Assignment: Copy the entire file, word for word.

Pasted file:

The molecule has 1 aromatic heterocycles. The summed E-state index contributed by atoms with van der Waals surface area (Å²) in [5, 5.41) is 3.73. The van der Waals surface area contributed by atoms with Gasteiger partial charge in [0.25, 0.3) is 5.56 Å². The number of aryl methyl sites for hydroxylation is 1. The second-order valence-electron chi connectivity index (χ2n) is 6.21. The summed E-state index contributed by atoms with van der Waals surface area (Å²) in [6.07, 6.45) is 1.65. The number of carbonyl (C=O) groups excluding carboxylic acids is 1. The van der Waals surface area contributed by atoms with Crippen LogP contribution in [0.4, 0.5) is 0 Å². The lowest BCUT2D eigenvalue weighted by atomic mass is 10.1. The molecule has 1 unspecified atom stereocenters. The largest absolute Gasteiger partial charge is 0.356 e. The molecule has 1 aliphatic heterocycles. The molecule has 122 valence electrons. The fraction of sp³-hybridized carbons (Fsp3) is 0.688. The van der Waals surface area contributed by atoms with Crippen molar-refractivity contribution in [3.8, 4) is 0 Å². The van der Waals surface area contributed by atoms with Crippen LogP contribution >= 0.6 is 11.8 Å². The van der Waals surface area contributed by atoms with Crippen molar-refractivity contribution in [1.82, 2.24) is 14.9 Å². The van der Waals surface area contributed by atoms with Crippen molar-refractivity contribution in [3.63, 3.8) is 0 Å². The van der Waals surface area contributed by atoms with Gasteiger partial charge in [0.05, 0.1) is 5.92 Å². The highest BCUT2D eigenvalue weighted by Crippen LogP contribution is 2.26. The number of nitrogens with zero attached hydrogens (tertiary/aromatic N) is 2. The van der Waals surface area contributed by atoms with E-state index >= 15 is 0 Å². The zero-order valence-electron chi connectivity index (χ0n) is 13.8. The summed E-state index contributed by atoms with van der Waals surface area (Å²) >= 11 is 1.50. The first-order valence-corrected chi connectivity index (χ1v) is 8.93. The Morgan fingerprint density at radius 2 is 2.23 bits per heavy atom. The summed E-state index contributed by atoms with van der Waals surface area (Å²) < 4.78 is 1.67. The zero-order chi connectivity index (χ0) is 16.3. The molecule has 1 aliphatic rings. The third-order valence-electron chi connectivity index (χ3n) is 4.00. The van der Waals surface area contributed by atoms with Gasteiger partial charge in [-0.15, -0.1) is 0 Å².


The molecule has 1 aromatic heterocycles. The summed E-state index contributed by atoms with van der Waals surface area (Å²) in [5, 5.41) is 3.73. The van der Waals surface area contributed by atoms with Gasteiger partial charge in [0.25, 0.3) is 5.56 Å². The number of aryl methyl sites for hydroxylation is 1. The second-order valence-electron chi connectivity index (χ2n) is 6.21. The summed E-state index contributed by atoms with van der Waals surface area (Å²) in [6.07, 6.45) is 1.65. The number of carbonyl (C=O) groups excluding carboxylic acids is 1. The van der Waals surface area contributed by atoms with Crippen LogP contribution in [0.4, 0.5) is 0 Å². The lowest BCUT2D eigenvalue weighted by atomic mass is 10.1. The molecule has 1 unspecified atom stereocenters. The largest absolute Gasteiger partial charge is 0.356 e. The molecule has 1 aliphatic heterocycles. The molecule has 122 valence electrons. The fraction of sp³-hybridized carbons (Fsp3) is 0.688. The van der Waals surface area contributed by atoms with Crippen molar-refractivity contribution in [3.8, 4) is 0 Å². The van der Waals surface area contributed by atoms with Crippen LogP contribution >= 0.6 is 11.8 Å². The van der Waals surface area contributed by atoms with Crippen molar-refractivity contribution in [1.82, 2.24) is 14.9 Å². The van der Waals surface area contributed by atoms with Crippen molar-refractivity contribution in [3.63, 3.8) is 0 Å². The van der Waals surface area contributed by atoms with Gasteiger partial charge in [0.05, 0.1) is 5.92 Å². The highest BCUT2D eigenvalue weighted by Crippen LogP contribution is 2.26. The number of nitrogens with zero attached hydrogens (tertiary/aromatic N) is 2. The van der Waals surface area contributed by atoms with E-state index >= 15 is 0 Å². The zero-order valence-electron chi connectivity index (χ0n) is 13.8. The summed E-state index contributed by atoms with van der Waals surface area (Å²) >= 11 is 1.50. The first-order valence-corrected chi connectivity index (χ1v) is 8.93. The Morgan fingerprint density at radius 2 is 2.23 bits per heavy atom. The summed E-state index contributed by atoms with van der Waals surface area (Å²) < 4.78 is 1.67. The zero-order chi connectivity index (χ0) is 16.3. The molecule has 1 aliphatic rings. The third-order valence-electron chi connectivity index (χ3n) is 4.00. The van der Waals surface area contributed by atoms with Gasteiger partial charge in [-0.15, -0.1) is 0 Å².